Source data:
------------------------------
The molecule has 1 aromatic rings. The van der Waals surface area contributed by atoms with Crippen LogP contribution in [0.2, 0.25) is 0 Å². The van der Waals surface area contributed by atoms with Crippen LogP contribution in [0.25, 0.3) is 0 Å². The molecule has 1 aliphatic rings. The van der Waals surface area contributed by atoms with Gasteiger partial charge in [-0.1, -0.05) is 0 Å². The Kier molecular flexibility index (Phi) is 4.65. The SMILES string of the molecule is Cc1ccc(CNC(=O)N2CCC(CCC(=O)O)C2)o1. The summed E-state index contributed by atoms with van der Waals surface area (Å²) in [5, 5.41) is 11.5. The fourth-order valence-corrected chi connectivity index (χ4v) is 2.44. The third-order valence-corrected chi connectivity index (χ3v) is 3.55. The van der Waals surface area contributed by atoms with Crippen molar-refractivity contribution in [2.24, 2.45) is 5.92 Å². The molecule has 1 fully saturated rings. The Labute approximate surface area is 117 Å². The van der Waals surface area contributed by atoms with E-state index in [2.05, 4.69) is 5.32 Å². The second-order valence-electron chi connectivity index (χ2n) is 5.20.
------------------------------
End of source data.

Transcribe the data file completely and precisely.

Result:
The molecule has 1 aromatic rings. The van der Waals surface area contributed by atoms with Crippen LogP contribution in [0.2, 0.25) is 0 Å². The van der Waals surface area contributed by atoms with Crippen LogP contribution in [0.25, 0.3) is 0 Å². The molecule has 1 aliphatic rings. The van der Waals surface area contributed by atoms with Gasteiger partial charge in [-0.1, -0.05) is 0 Å². The Kier molecular flexibility index (Phi) is 4.65. The SMILES string of the molecule is Cc1ccc(CNC(=O)N2CCC(CCC(=O)O)C2)o1. The summed E-state index contributed by atoms with van der Waals surface area (Å²) in [5, 5.41) is 11.5. The fourth-order valence-corrected chi connectivity index (χ4v) is 2.44. The third-order valence-corrected chi connectivity index (χ3v) is 3.55. The van der Waals surface area contributed by atoms with Crippen molar-refractivity contribution in [2.24, 2.45) is 5.92 Å². The molecule has 1 fully saturated rings. The Labute approximate surface area is 117 Å². The van der Waals surface area contributed by atoms with E-state index in [2.05, 4.69) is 5.32 Å². The second-order valence-electron chi connectivity index (χ2n) is 5.20.